News

Pretoria Minibus Taxi Protest Action is Misguided

JOHANNESBURG – The mass action by minibus taxi drivers in Tshwane which played itself out on Wednesday 16 August 2017 is both unfortunate and misguided; and appears to highlight just how little people know about the AARTO Act which has been in force in Tshwane for more than nine years now says Justice Project South Africa (JPSA).

It has been reported that minibus “taxi drivers embarked on illegal protest action in Tshwane on Wednesday morning, blocking several roads and railway lines and pelting passing cars with rocks” and are to hand a memorandum to the Mayor of Tshwane “complaining about law enforcement handing them tickets which prevent them from renewing their licenses” and/or professional driving permits.

An infringement notice issued in terms of the AARTO Act is subject to the so-called “adjudication procedure” which is prescribed in Chapter III of the AARTO Act which in turn caters for a “courtesy letter” and an “enforcement order” after prescribed periods after the service of an infringement notice have lapsed.

Enforcement orders issued in terms of the AARTO Act are not the equivalent of a warrant of arrest. They do however block the issuing of a motor vehicle licence disc, a driving licence card and/or a professional driving permit. The Cities of Tshwane and Johannesburg have no say in which specific infringement notices become enforcement orders and these enforcement orders can only be issued by the Road Traffic Infringement Agency (RTIA). Over the past few years, the RTIA has been issuing increased volumes of enforcement orders and in the 2015/16 financial year, 640,169 enforcement orders were issued.

It is important to note that an enforcement order is issued in the complete absence of any trial since the AARTO Act does not interest itself with whether a person who is accused of a road traffic infringement is guilty or not. All it concerns itself with is administrative procedures. JPSA has repeatedly raised this issue with the highest levels within the Department of Transport, only to be vilified by them.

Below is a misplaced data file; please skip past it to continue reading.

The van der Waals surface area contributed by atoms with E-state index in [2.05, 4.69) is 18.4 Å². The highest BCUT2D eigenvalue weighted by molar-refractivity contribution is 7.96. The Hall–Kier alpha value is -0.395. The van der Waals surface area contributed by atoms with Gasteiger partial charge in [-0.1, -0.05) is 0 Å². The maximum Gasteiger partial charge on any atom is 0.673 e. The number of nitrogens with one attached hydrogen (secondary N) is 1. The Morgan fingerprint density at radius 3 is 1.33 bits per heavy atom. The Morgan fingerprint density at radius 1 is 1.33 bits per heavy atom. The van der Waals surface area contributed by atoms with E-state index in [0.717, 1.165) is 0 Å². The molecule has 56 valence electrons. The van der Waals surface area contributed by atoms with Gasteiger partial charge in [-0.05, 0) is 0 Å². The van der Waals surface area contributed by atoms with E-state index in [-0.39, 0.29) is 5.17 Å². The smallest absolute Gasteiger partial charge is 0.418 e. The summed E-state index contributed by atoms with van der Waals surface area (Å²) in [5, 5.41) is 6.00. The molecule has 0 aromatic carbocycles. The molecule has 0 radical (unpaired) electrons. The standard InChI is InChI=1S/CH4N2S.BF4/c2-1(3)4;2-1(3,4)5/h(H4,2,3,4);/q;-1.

Regrettably, whilst the taxi drivers in question who are, to all intents and purposes, professional drivers may well have a legitimate gripe regarding enforcement orders being issued against their particulars in the absence of any trial, attacking members of the public and motorists, as well as causing mayhem in the two Cities in which the AARTO Act applies is not the right way to go and merely serves to increase the divide between taxi drivers and other motorists. Furthermore, the concept that traffic fines issued to minibus taxi drivers should be treated any differently to those issued to ordinary motorists is nonsensical and whomever it is who is allegedly negotiating special fine discounts for minibus taxi drivers should stop acting unlawfully since the AARTO Act does not cater for this.

RTIA’s leave to appeal dismissed

JOHANNESBURG – Judge Bill Prinsloo this morning dismissed the Road Traffic Infringement Agency’s (RTIA’s) application for leave to appeal his earlier judgment which had ruled the RTIA had acted unlawfully in its handling of numerous traffic fines.  The RTIA was also ordered to pay the costs of the application.

In his judgment, Prinsloo said there was no reasonable prospect that another court would come to a different conclusion. In its original arguments, the RTIA said that the issue only affected those who originally brought the case. However, in applying for leave to appeal, the case was described as having national importance. Prinsloo’s judgment said: “…the apparent change of stance  by the fourth respondent [the RTIA] is difficult to understand or, with respect, take seriously”. The judgment ends a protracted battle between Fines 4 U (Pty) Ltd (a member of JPSA), Audi Johannesburg and the RTIA which started in 2013. Although the RTIA has the option to petition the Supreme Court of Appeals, it is highly unlikely that the SCA will find any differently and JPSA urged the RTIA to stop wasting taxpayers’ money trying to defend the indefensible. Continue reading

Easter 2017 road carnage horrific, but not unexpected

JOHANNESBURG – Justice Project South Africa has noted with sincere regret but little surprise; the horrific 51% increase in this year’s Easter Road fatalities reported by Transport Minister Joe Maswanganyi this morning. This comes after announcements by the RTMC just before the Easter long weekend where it asserted that it had targeted a 50% decrease in fatalities over last year.